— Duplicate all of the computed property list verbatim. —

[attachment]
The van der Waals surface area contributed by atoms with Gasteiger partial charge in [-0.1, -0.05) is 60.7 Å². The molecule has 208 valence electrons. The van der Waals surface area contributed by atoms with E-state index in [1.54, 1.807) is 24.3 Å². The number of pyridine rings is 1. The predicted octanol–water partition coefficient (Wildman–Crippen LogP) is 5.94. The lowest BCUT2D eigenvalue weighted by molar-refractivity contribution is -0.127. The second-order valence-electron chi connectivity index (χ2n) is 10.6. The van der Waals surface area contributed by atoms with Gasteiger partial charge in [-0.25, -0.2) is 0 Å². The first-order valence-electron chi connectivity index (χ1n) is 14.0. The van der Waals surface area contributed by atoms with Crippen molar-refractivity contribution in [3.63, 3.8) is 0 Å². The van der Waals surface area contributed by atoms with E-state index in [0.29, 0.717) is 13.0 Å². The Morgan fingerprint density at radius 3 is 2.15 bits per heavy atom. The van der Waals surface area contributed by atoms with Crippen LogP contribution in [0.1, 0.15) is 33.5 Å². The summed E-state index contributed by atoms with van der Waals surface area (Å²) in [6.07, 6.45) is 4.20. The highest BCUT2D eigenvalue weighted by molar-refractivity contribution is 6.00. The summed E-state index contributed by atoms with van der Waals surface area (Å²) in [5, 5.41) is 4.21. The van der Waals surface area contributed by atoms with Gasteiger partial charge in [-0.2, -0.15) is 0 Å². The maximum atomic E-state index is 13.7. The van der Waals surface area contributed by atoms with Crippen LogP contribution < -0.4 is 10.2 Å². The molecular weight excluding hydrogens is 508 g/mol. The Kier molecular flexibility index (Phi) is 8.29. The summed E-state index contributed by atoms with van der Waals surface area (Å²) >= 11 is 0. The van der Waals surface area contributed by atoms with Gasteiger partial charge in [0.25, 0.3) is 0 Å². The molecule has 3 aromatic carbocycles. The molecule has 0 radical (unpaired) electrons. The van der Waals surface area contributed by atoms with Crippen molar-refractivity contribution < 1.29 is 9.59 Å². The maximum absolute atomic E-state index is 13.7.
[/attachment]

The van der Waals surface area contributed by atoms with Gasteiger partial charge in [-0.1, -0.05) is 60.7 Å². The molecule has 208 valence electrons. The van der Waals surface area contributed by atoms with E-state index in [1.54, 1.807) is 24.3 Å². The number of pyridine rings is 1. The predicted octanol–water partition coefficient (Wildman–Crippen LogP) is 5.94. The lowest BCUT2D eigenvalue weighted by molar-refractivity contribution is -0.127. The second-order valence-electron chi connectivity index (χ2n) is 10.6. The van der Waals surface area contributed by atoms with Gasteiger partial charge in [-0.25, -0.2) is 0 Å². The first-order valence-electron chi connectivity index (χ1n) is 14.0. The van der Waals surface area contributed by atoms with Crippen molar-refractivity contribution in [3.63, 3.8) is 0 Å². The van der Waals surface area contributed by atoms with E-state index in [0.29, 0.717) is 13.0 Å². The Morgan fingerprint density at radius 3 is 2.15 bits per heavy atom. The van der Waals surface area contributed by atoms with Crippen LogP contribution in [0.1, 0.15) is 33.5 Å². The summed E-state index contributed by atoms with van der Waals surface area (Å²) in [6.07, 6.45) is 4.20. The highest BCUT2D eigenvalue weighted by molar-refractivity contribution is 6.00. The summed E-state index contributed by atoms with van der Waals surface area (Å²) in [5, 5.41) is 4.21. The van der Waals surface area contributed by atoms with Gasteiger partial charge in [-0.2, -0.15) is 0 Å². The maximum atomic E-state index is 13.7. The van der Waals surface area contributed by atoms with Crippen LogP contribution < -0.4 is 10.2 Å². The molecular weight excluding hydrogens is 508 g/mol. The Kier molecular flexibility index (Phi) is 8.29. The summed E-state index contributed by atoms with van der Waals surface area (Å²) >= 11 is 0. The van der Waals surface area contributed by atoms with Gasteiger partial charge in [0.25, 0.3) is 0 Å². The molecule has 3 aromatic carbocycles. The molecule has 0 radical (unpaired) electrons. The van der Waals surface area contributed by atoms with Crippen molar-refractivity contribution < 1.29 is 9.59 Å². The maximum absolute atomic E-state index is 13.7.